I had planned to post on Guy Friday. However, this is a perfect book for World Wednesday because of this quote from page 10:
Hamid is Muslim-- half Palestinian, in fact. His parents and Ira's are part of an ethnic dinner group.
"No offense taken," said Hamid. "As long as you promise to give the finger to some random soldiers in Gaza, right?"
"Good as done," said Ira [who is Jewish]. They tapped fists and all was well. This is why I love America. No matter what our cultural upbringing, we can all be equally idiotic in peace and harmony." (Italics mine.)
Shusterman, Neal. Ship Out of Luck (Antsy Bonano #3)
13 June 2013, Dutton Juvenile
To celebrate his 80th birthday, Crawley invites the Bonanos to go on a cruise on the Plethora of the Deep, an enormous, luxurious cruise ship. His granddaughter, Lexie, is also going, and they will meet up with her parents. The Bonanos don't want to go at first, but then decide that the relaxation will be good for Antsy's father, who is still recovering from his heart attack. Antsy decides to bring Howie, since his brother Frankie can't go, and forges his birth certificate. Once on the ship, Lexie is upset that her parents aren't going to make it, and starts hanging out with a German boy. Antsy meets Tilde, a poor but exotic girl who is attempting to smuggle people illegally out of Cozumel. Antsy helps, because he is smitten by the girl, and also intrigued. Tilde thinks, because he has intimated it, that Antsy is gay, and is relieved that, unlike her other helpers, he doesn't put the moves on her. Things become more and more complicated as the week wears on. Crawley seems unhappy, and Antsy can't do much to help. Lexie is also unhappy. Tilde isn't who she appears to be. In the end, it is Antsy who is blamed for trying to smuggle illegal aliens into the country, but, since things tend to work out for Antsy in strange ways, this situation does as well.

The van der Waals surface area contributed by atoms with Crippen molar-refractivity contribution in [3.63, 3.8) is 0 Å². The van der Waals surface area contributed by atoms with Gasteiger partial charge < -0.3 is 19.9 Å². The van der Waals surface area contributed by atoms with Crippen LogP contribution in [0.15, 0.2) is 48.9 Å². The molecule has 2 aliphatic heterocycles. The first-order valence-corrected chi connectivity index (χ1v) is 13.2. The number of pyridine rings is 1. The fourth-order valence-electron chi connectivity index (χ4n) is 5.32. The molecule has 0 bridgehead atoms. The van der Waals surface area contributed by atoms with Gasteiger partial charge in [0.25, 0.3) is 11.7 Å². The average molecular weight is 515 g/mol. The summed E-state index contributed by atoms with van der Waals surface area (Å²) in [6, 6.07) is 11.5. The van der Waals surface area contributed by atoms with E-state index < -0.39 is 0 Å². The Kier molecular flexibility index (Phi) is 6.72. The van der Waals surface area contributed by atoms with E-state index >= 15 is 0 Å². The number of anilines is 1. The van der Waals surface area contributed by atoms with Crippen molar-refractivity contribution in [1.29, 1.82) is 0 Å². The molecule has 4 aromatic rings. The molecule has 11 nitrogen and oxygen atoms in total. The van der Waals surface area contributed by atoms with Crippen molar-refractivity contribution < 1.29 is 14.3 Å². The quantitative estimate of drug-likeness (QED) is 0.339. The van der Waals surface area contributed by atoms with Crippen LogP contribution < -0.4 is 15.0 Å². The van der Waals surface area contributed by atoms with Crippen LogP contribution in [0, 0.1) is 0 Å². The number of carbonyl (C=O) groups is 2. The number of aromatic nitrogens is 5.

Strengths: Wow. Shusterman has been my go to author for creepy stories like Red Rider's Hood, but this was wonderfully funny. Lots of Sonnenblick-worthy lines that made me laugh out loud, and the plot, while ridiculous, seems totally plausible when Antsy explained things! The characters all had very real and wrenching emotions, and the level of tolerance for differences in people was... amazing. If the entire world were as understanding as Antsy, there would be fewer problems. I don't remember being as struck by the first two books, but I enjoyed this one tremendously!
Weaknesses: The ending was a little too neat. Clever and surprising, but slightly too neat!
And we have a give away! Media Masters Publicity has offered a copy to one lucky person-- leave a comment about your favorite Shusterman book to enter to win!
And on a World Wednesday note, I had problems with Gregory Hughes' Unhooking the Moon. (1 October 2013, Quercus) Why? The repeated use of the term "white trash".
Now, aside from the fact that my grandparents lived in a trailer park and many of my relatives are in the demographic that might fit this epithet, this is a term that is offensive for multiple reasons. By assigning the qualifier "white" to "trash", the unsaid meaning is that all people who are not white are automatically trash, and that's all kinds of offensive. A good article on this appears on Popsugar.
This book is by a British author, so I was even more confused. Combine the use of this term with a weird insistence that every creepy adult is a "goddamn pedophile", and I just can't see having this book in my library. Any thoughts?